The formula for fixed-income safety
Bolstering defenses in a world awash with risk
The past months of turbulence in fixed-income markets have had a significant impact on investors’ mindsets. Where an allocation to bonds was traditionally seen as a place of calm that moderated the sometimes volatile swings in equities, recently bonds themselves have been a source of trouble. New questions emerge as the familiar, benevolent tailwind of gently falling risk-free rates is replaced by the prospect of a Treasury yield chart that moves up and to the right, presenting investors with lurching volatility. In such an environment, where do investors look for safety?
We see safety in accordance with three criteria, a safe investment should be able to provide: (1) real value, after inflation; (2) substantial insulation against potential loss; and (3) an ample degree of liquidity. Let us discuss these three elements in turn.
Holding real value
Holding real value is an important aspect of investment safety in 2022. While cash maintains nominal value, inflation reduces purchasing power and effectively results in real losses for cash. Even government bonds and GICs in the current environment offer a high probability of negative real returns, given yields well below inflation. We consider two prime methods of ensuring real return:
- One way is to own an asset of sufficient scarcity that a decrease in the purchasing power of money translates fairly directly to an increase in price of the asset. And, while most fixed income securities do not provide this feature, many do. Here we consider real return bonds, Treasury inflation-protected securities (TIPS), and certain convertible securities tied to scarce business assets.
- The other way to ensure real return is to own an asset with a yield comfortably above the rate of inflation. The higher the yield, as adjusted for default probability, the safer the bond is, in our view. Given the recent back-up in yields, the bond market has actually begun to price in an increasingly positive real return for corporate credit. But delivering that return requires careful attention to issuers and the drivers of potential default.
Insulation against potential loss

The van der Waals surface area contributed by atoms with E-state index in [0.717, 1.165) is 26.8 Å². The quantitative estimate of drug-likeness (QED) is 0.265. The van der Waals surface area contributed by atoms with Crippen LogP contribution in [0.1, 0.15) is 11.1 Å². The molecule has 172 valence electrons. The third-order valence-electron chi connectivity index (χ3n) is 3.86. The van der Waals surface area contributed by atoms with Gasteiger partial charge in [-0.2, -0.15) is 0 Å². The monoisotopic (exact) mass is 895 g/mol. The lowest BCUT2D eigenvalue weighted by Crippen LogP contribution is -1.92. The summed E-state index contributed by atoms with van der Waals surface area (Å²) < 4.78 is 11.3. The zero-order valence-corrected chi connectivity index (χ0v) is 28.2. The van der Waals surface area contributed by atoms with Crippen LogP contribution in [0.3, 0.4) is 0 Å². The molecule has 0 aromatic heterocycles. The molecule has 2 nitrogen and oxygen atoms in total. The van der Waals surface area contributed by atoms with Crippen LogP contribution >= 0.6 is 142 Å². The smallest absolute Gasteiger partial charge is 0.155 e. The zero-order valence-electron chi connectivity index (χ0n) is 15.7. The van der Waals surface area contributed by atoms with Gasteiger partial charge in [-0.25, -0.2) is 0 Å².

Insulation against potential loss of capital is the second dimension of safety. It is one thing to own a security priced to deliver a high yield, and another thing to successfully realize the yield and return of principal. Insulation against loss is the result of backing by business assets that are worth unquestionably more than an entity’s liabilities. In this regard, safety doesn’t stem from a rating but from a valuation. And the degree of safety? Well, that directly reports to the amount of excess value that covers a bond.
While sometimes a public market valuation can indicate a sizeable buffer against loss, it is also important to underscore here the importance of independent valuation. A market cap can provide a clue towards the fair value that underpins a credit valuation, but we feel more confident when our independent analysis supports the idea that a company has many times its debt in fairly valued business assets.
Liquidity is the third and final aspect of safety. It is fine to have assets that are secured by value and that have real-return characteristics, but if they cannot be sold in a pinch, how can investors truly have confidence in their safety? At Penderfund, we consider a number of factors in assessing liquidity. Issue size is important, as is a history of trading and the magnitude of spread between bid and offer. However, there are also elements of form of security, and the population of other owners that contribute to our understanding of a security’s liquidity. It is hard to put a finger on the exact boundary between “most liquid” and “less liquid,” but when liquidity is not there it is very much evident.
Safety isn’t everything for investors, and it is certainly different from growth, which some people also need. But we believe it is useful for investors to understand the new dimensions of safety in a world now awash in risk. Our formula is simple:
Safety = Real Value + Insulation Against Loss + Liquidity
Geoff Castle is Portfolio Manager of the Pender Corporate Bond Fund at PenderFund Capital Management. Excerpted from the Pender Fixed Income – Manager’s Commentary – March 2022. Used with permission.
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